Thursday, September 13, 2012
Carnival of Souls by Melissa Marr
Carnival of Souls by Melissa Marr
In a city of daimons, rigid class lines separate the powerful from the power-hungry. And at the heart of The City is the Carnival of Souls, where both murder and pleasure are offered up for sale. Once in a generation, the carnival hosts a deadly competition that allows every daimon a chance to join the ruling elite. Without the competition, Aya and Kaleb would both face bleak futures--if for different reasons. For each of them, fighting to the death is the only way to try to live.
All Mallory knows of The City is that her father--and every other witch there--fled it for a life in exile in the human world. Instead of a typical teenage life full of friends and maybe even a little romance, Mallory scans quiet streets for threats, hides herself away, and trains to be lethal. She knows it's only a matter of time until a daimon finds her and her father, so she readies herself for the inevitable. While Mallory possesses little knowledge of The City, every inhabitant of The City knows of her. There are plans for Mallory, and soon she, too, will be drawn into the decadence and danger that is the Carnival of Souls.
From Melissa Marr, bestselling author of the Wicked Lovely series and "Graveminder," comes a brand-new tale of lush secrets, dark love, and the struggle to forge one's own destiny.
My rating: 3.45 of 5 stars
Sorely tempted am I to grant that one star for which the ending seems to beg. (Where’s the Yoda .gif when a body needs one?!) But I won’t because overall I was mostly entertained by all four voices in this one. And this is so even with some choice actions on Kaleb’s part; and yes, this is so even with Mallory shifting down from kick ass to mopey somewhere along the 77 because over all, yes, this was all kinds of awesome.
So, here we have two sides of daimon and witch at war (and I believe as the case usually is, with the humans, oblivious to it all)… was it inevitable that a star crossed bit get injected into it? Who knows… the build up toward that though wasn’t bad as we are introduced to whole lot of players, each with their own baggage.
Characters. First, there’s Mallory who isn’t privy to everything but as dutiful daughter continues with her day to day, of training to kill, of working with guns, of living a life that accepts that daimons are real and that her daddy’s a witch, but at the same was feeling the tightness of it all. So first presented, I was curious about her… till’ I wasn’t anymore, because everybody else outshines her eventually. Aya and Belias in particular, but I’m jumping ahead because there’s Kaleb to contend with. He’s her mysterious boy who we soon learn is more than just boy… It is his (and Aya’s) contribution that had me more than excited: Blood! Gore! Claws! Fights to the death! Oh! I loved it… and all for what now? Survival and a pack mate who’s equally (and sometimes more intriguing) than the first: Zevi’s different, at first I’d pegged him as the best friend perpetually in trouble, but he proves himself neither defenseless nor incapable. So them together, begged the question… what bound them?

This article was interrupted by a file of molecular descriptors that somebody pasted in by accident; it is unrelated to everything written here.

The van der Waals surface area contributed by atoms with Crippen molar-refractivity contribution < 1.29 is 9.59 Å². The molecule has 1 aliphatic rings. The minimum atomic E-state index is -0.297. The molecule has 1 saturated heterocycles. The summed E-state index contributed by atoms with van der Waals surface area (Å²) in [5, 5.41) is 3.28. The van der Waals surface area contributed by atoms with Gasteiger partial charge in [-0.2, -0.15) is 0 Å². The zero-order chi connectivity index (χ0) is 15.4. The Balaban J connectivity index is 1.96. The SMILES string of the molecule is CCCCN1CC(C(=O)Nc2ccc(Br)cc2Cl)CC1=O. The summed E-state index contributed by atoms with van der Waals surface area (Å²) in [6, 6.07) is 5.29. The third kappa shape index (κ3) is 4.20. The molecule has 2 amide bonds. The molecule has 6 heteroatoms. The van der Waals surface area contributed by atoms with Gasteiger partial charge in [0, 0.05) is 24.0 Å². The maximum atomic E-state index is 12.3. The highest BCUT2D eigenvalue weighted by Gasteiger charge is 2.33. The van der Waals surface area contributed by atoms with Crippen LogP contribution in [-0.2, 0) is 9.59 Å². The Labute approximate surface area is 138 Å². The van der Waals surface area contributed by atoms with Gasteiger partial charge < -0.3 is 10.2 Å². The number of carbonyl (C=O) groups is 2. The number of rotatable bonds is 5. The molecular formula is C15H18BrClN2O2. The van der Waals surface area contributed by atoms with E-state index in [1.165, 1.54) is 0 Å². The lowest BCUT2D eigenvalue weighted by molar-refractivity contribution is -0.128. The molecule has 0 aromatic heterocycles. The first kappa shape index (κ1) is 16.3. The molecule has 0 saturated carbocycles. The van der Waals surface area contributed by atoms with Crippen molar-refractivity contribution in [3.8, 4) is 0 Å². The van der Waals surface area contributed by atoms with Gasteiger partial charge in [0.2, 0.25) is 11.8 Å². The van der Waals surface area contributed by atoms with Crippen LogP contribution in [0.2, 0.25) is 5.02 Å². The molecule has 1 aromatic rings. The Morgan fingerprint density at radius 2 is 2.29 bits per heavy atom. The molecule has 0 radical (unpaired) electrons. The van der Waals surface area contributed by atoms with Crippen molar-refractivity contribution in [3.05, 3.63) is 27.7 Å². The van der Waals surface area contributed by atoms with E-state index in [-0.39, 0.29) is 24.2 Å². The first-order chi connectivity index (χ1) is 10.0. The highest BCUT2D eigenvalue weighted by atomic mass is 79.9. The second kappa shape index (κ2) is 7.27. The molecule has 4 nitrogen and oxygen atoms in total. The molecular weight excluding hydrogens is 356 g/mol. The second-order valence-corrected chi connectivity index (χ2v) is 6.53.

Upping the angst a notch was Aya and Belias’ whole drama. Blessed at first glance, only not really… well, at least she wasn’t. She initially comes off as too much of everything: too power hungry, too cold, too calculating, too manipulative… and she is all those things (Yay!) but for good reason, except she’s also so much more than what she seems. Now, Belias had me curious because everything seemed to be happening to him… and just like Mallory, he’s taken by surprise time and again.
A Complicated Place.Between the City to the real world, the difference is so absolute except it’s also clear to me which of the two’s more interesting. Where they come from is more basic, darker… not honest per se, simply more straightforward because they all do what they have to do to survive. It’s that last fact that Kaleb, Zevi and Aya, heck even Belias establish. There’s a way to things and there’s a place for every one, a hierarchy. But, what struck me as funny was how it seemed each level was represented by at least one of the key characters. It’s also this that had me split because it rendered things slightly too neat some how… except the more I think on it, the more obvious it is that not one moment in this ever was (neat, I mean.) How could it be neat, given how one person connected to another and how those connections tangled with all the other connections?
It was good till’ that damned ending. I mean so now we know who they are and now we’re aware of what each of them have at stake, so what now? Why, roll in the credits of course! That would be just perfect! Feeling sort of cheated, what could have been a 4 of 5 for me is now:
View all my reviews